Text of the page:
I start with the bigger picture, the story level or structural editing. This is a good place to start because, like with the beta-reading, you might decide there are sections or scenes that do not work for what you are trying to achieve, or sections that need to be reworked. If you do your sentence or scene level edits first on sections that you end up deciding to cut when you get to your story level edits, then you’ve just wasted time, effort and possibly cash.

This level is a big-picture look at your work. Does it have a beginning, middle, and end? Is there a beginning hook, rising action, climax and resolution? Are there scenes that have no real purpose and do not move the story forward? Did you choose the correct character as your protagonist? Is your character development and world-building detailed without dumping information on readers in a way that will lose their interest? Do you “show” the readers more often than you “tell” them?


  1. Scene level / content editing

In this level, editors will go through each scene and ask: Does this scene have a beginning, middle and end? Is there a beginning hook, rising action, a climax and a resolution (this should be the case both at the story level and at the scene level)? Does the scene move the story forward? Is there conflict in each scene? And so on and so on.


  1. Sentence level / line editing / copyediting

Regardless of the term used for this level of editing, it involves looking at your story line by line, or sentence by sentence. Here, editors will look at sentence structure, spelling, grammar and punctuation. This is the level that should be done last because, again, you don’t want to spend a lot of time, effort and/or money inspecting and dissecting sentences or lines that you are just going to end up cutting or changing down the line.

  1. Proofreading

Proofreading is the inspection that takes place just before a manuscript is about to be published. It is a very close look at your story. Proofreaders look for any mistakes or problems that may have been missed earlier in the editing process. Like copyediting (and some may use the terms interchangeably), the focus is on grammar, spelling, punctuation and capitalization.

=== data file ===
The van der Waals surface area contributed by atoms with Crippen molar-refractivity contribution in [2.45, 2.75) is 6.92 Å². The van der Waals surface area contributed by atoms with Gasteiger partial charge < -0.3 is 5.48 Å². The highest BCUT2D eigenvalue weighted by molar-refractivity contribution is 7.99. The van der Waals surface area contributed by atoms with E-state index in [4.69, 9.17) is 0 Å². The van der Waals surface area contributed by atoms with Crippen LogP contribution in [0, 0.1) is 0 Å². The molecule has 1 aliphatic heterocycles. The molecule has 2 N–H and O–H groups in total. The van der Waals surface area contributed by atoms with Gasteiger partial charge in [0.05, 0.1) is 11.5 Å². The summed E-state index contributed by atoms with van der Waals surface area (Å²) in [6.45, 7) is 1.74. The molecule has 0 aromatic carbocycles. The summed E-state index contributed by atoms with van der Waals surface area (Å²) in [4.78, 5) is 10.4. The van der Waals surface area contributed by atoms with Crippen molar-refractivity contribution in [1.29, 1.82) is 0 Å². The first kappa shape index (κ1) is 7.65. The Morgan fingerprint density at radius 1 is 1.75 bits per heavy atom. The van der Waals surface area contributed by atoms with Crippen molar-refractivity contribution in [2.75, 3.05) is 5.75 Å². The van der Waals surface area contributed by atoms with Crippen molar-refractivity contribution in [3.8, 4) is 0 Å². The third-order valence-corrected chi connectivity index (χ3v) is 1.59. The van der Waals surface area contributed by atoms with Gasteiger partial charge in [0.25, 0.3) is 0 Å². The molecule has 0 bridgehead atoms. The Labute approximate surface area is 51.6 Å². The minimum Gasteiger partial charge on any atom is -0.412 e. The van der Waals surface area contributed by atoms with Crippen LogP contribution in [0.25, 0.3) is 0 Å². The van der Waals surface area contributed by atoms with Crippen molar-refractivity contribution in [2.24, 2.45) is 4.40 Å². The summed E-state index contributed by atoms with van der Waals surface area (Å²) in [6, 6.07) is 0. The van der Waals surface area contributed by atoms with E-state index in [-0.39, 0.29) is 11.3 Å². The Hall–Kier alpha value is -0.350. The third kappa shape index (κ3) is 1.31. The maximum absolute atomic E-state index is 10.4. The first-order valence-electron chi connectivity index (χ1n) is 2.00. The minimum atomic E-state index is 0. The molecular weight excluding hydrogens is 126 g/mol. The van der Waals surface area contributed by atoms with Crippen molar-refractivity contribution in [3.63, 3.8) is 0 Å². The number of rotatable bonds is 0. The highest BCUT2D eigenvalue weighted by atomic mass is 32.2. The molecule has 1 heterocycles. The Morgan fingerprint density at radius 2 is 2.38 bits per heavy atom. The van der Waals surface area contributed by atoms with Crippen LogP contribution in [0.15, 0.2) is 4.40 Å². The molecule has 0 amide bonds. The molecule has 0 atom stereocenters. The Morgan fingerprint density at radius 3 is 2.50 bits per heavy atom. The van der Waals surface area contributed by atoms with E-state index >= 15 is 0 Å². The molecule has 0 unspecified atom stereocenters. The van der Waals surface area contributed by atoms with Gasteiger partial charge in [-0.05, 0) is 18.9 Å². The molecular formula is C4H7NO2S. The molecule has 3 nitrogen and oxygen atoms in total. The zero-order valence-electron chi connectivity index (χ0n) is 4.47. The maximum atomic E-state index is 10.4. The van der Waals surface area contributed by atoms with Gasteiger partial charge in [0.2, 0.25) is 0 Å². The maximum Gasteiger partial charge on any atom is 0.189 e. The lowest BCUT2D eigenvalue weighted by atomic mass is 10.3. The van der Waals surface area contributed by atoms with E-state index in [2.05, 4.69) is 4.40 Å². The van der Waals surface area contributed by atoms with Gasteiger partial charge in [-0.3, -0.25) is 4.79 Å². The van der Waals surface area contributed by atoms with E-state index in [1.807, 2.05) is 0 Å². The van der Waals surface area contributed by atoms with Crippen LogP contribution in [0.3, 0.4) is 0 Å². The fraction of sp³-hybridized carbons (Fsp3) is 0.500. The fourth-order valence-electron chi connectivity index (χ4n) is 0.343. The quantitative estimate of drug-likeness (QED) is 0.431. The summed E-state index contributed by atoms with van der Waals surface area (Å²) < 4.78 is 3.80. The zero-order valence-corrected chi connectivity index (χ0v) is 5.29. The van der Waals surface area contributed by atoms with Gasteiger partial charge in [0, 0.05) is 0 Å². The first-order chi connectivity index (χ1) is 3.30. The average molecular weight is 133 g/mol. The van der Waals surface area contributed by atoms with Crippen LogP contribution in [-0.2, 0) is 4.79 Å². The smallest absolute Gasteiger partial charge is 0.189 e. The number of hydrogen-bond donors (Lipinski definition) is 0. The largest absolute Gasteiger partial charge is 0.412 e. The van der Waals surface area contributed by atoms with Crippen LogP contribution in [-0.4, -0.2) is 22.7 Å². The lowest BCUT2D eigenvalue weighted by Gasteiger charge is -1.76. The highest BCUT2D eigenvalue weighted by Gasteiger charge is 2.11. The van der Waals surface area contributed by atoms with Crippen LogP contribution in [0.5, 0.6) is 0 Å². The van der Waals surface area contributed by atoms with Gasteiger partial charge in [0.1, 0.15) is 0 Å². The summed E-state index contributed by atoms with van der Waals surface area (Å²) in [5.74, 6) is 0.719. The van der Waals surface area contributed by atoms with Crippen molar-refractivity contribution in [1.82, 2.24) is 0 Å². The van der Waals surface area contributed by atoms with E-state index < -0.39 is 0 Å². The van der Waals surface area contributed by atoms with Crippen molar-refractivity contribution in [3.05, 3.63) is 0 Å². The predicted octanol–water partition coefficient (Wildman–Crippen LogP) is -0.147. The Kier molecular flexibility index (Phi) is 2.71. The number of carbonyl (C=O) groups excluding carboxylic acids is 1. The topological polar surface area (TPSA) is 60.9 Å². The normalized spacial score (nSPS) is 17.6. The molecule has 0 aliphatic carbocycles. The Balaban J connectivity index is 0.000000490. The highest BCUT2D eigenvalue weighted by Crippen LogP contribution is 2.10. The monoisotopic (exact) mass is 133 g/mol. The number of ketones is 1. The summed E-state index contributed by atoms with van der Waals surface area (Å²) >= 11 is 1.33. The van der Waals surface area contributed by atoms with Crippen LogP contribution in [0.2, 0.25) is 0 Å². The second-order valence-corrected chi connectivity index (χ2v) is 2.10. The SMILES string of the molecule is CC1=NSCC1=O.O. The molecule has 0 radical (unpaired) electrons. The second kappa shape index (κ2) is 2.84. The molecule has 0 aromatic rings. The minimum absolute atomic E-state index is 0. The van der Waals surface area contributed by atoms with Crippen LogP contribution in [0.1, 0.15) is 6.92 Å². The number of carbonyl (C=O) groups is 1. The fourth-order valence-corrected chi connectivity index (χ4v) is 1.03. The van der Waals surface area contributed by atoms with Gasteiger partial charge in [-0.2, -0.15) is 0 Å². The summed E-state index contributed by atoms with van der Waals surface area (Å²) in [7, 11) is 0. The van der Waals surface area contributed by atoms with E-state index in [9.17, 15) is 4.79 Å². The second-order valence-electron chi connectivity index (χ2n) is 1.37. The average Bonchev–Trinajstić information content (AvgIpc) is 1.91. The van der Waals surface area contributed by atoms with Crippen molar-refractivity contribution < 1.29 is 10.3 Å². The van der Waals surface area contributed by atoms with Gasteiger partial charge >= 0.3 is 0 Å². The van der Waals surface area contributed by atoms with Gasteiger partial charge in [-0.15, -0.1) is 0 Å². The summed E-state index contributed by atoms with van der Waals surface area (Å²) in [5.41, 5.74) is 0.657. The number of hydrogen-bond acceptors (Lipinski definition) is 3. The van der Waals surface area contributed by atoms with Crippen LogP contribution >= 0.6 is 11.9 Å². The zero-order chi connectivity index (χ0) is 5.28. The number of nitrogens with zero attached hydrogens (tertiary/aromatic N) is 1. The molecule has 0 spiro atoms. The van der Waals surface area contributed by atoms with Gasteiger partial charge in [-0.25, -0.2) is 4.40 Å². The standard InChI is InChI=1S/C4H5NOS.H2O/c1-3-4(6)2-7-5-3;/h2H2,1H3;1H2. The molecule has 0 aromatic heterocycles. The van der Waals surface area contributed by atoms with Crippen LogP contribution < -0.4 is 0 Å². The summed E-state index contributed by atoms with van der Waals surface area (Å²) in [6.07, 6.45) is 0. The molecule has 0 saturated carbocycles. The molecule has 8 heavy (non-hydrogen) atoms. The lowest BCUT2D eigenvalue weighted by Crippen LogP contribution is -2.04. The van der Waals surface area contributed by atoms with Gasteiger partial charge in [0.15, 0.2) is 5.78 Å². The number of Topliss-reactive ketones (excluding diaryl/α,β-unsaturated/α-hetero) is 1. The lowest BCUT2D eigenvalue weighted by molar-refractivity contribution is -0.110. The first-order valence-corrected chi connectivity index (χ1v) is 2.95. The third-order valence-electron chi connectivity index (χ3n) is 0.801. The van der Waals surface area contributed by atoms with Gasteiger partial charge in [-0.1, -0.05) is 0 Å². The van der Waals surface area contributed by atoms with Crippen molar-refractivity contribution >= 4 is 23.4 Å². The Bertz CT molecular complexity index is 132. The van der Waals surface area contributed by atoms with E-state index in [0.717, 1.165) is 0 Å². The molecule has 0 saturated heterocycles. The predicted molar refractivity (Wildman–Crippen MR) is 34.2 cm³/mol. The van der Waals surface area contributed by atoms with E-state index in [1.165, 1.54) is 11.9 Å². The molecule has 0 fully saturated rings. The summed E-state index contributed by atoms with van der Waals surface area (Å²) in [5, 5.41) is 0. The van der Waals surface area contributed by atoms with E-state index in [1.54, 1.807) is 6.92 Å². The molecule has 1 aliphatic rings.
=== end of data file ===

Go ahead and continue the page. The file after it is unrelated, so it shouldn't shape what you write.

Proofreading is important because, in a novel of 90,000 words or more, for example, it is easy for little things to slip through. I personally have self-edited manuscripts numerous times, had them edited by a professional, and have still caught mistakes after all that.


If you are an indie author, hiring a professional editor is undoubtedly the way to go. When you are writing your first (and each subsequent) work that you wish to publish, make sure you budget some funds to cover editing.

You can easily find beta-readers and editors online and through social media. Here are a few sites to get you started:

To learn more about editing your own work, see the links below, which are sites/programs I have used to help me become a better editor and writer, and which have a lot of useful information on editing:

Manuscript Magic:

The Story Grid:


Cover design: One Service Indie Authors Can’t Afford to Skimp On

Cover design is one service new and aspiring indie authors can’t afford to skimp on. We often start out with limited resources, trying to decide which services we need, and which we can do without.

There are many things you can do on your own if you are patient and willing to learn. However, unless you are an accomplished artist or graphic designer as well as a writer, you will want to choose a professionally made cover. A poorly designed cover can cause readers to overlook or turn away from a book that might otherwise have great content inside.

Your cover is the first thing readers will notice about your book. It needs to be attention-grabbing and indicative of what the readers will find inside. It needs to hook people. It is said that the cover is what gets readers to pick up the book and flip it over to read the synopsis on the back cover, and it’s the synopsis on the back that convinces the reader to look inside.